The Sag Harbor Partnership and Steinbeck House Local Advisory Committee will celebrate the launching of Steinbeck House, a writer’s retreat center in Nobel laureate John Steinbeck’s former Sag Harbor home, on Saturday Sept. 9, with a newly penned staged reading by accomplished actors of the classic Steinbeck novel “The Winter of Our Discontent” at The Church at 48 Madison Street.

Writer, director and producer Marc Abraham has written this adaptation of the novel that is being primed for a theatrical run.  

Tickets are $125, and benefit the Sag Harbor Partnership and the Steinbeck House Local Advisory Committee. They can be purchased at sagharborpartnership.org

The evening will begin with a reception at 6 p.m., followed by the reading at 7 p.m. 

The director, actor, and playwright Tim Blake Nelson, will direct the reading that will feature local artists, including James Badge Dale in the pivotal role of Ethan Hawley.  

A former member of the aristocracy of a village based on Sag Harbor, Ethan’s father lost their fortune and Ethan is now a clerk in the grocery store his family once owned.  

The novel grapples with morality, justice and power and was justly reviewed as marking the return to the mood and concerns with which Steinbeck wrote “The Grapes of Wrath,” the Pulitzer Prize and National Book Award winning tale of the dust bowl migration to California in the 1930s that is the author’s best-known work.

 “The Winter of Our Discontent” reverberates with what the author saw to be the moral disintegration of American society in the latter part of the 20th century. 

Steinbeck’s cottage, which sits on Sag Harbor Cove, was purchased from the estate of his wife, Elaine Steinbeck, earlier this year by a consortium including the Sag Harbor Partnership and Southampton Town, which used Community Preservation Fund money to fund the purchase, and in partnership with the Michener Center for Writers at the University of Texas, which will make the space available to three writers each year.

Partnership board member Susan Mead told the Southampton Town Board at their Aug. 24 work session that the first writer to set up residency in the house this fall will be Carrie R. Moore, who will be working on her first novel and wrote about her interest in Sag Harbor’s historically African American neighborhoods in her application.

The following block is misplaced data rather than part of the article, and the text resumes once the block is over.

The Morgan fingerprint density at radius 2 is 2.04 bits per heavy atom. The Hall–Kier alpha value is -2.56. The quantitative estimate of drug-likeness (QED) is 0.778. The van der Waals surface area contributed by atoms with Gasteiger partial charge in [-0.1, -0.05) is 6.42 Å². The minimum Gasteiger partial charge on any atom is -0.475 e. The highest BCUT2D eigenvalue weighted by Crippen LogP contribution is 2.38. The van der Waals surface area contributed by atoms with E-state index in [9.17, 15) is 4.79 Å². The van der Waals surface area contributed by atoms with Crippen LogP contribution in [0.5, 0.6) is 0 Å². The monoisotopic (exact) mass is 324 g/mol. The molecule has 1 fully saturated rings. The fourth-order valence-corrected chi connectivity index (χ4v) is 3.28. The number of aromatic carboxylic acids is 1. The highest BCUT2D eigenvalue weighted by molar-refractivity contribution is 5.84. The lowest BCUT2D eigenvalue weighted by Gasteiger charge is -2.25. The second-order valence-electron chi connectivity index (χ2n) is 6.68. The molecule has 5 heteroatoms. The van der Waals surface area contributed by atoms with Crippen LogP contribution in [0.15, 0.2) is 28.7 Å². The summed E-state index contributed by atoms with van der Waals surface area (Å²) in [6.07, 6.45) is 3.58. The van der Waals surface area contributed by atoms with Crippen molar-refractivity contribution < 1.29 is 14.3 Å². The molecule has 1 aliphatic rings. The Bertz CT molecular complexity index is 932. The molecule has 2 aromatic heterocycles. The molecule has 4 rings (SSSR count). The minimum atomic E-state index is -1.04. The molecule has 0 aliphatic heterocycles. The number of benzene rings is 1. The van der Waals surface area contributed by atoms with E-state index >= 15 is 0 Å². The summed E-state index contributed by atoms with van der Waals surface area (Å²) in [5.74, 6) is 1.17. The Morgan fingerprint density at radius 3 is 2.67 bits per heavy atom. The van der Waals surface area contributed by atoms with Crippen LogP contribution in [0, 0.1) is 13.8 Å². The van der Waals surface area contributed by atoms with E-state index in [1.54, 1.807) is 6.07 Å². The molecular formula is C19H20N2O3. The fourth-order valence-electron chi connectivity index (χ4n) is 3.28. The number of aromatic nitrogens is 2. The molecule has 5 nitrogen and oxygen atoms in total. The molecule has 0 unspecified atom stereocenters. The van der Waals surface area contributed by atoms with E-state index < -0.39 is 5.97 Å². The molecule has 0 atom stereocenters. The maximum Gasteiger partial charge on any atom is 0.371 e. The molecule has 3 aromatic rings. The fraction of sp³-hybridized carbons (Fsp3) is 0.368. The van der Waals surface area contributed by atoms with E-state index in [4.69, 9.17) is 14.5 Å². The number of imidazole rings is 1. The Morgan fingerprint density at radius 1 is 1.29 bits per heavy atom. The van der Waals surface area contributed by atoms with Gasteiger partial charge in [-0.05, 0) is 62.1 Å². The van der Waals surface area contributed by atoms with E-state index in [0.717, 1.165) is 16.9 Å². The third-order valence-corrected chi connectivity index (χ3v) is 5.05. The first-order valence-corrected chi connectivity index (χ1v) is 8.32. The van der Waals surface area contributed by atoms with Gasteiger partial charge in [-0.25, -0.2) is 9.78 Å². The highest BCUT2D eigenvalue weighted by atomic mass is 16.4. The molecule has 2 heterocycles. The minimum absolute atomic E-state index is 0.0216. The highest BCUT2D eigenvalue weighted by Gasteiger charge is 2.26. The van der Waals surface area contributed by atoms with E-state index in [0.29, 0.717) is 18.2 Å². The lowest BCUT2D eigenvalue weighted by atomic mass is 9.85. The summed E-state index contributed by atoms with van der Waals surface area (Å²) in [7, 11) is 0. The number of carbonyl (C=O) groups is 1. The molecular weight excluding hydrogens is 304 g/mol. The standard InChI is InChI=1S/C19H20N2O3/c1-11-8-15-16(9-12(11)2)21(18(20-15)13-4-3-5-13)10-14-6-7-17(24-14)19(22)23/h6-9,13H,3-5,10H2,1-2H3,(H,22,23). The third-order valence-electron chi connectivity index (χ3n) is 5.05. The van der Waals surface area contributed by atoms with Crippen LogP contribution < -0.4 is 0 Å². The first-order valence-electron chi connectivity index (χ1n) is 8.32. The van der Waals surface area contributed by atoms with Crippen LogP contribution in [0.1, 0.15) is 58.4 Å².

The Michener Center plans to provide residencies at Steinbeck House in the fall for graduate students and graduates of the Center, in the spring for writing students at large, and in the summer to international writers, she said.

Ms. Mead added that Steinbeck House, which has just been incorporated as a non-profit, is applying for Landmark Status on the National Register of Historic Places, and public tours of the house on summer holiday weekends have been going well, with more than 350 people having already visited the house.

Sag Harbor Board of Historic Preservation and Architectural Review Chairman Steve Williams told the town board that there are just 90,000 federally listed historic buildings in the United States, and of them only 26,000 are landmarks.

“Being involved with arts and culture is a criteria,” he said.

More details are at steinbeckhouse.org.  

Beth Young
Beth Young is an award-winning local journalist who has been covering the East End since the 1990s. She began her career at the Sag Harbor Express and, after receiving her Masters from the Columbia University Graduate School of Journalism, has reported for the Southampton Press, the East Hampton Press and the Times/Review Media Group. She founded the East End Beacon website in 2013, and a print edition in 2017. Beth was born and raised on the North Fork. In her spare time, she tinkers with bicycles, tries not to drown in the Peconic Bay and hopes to grow the perfect tomato. You can send her a message at editor@eastendbeacon.com

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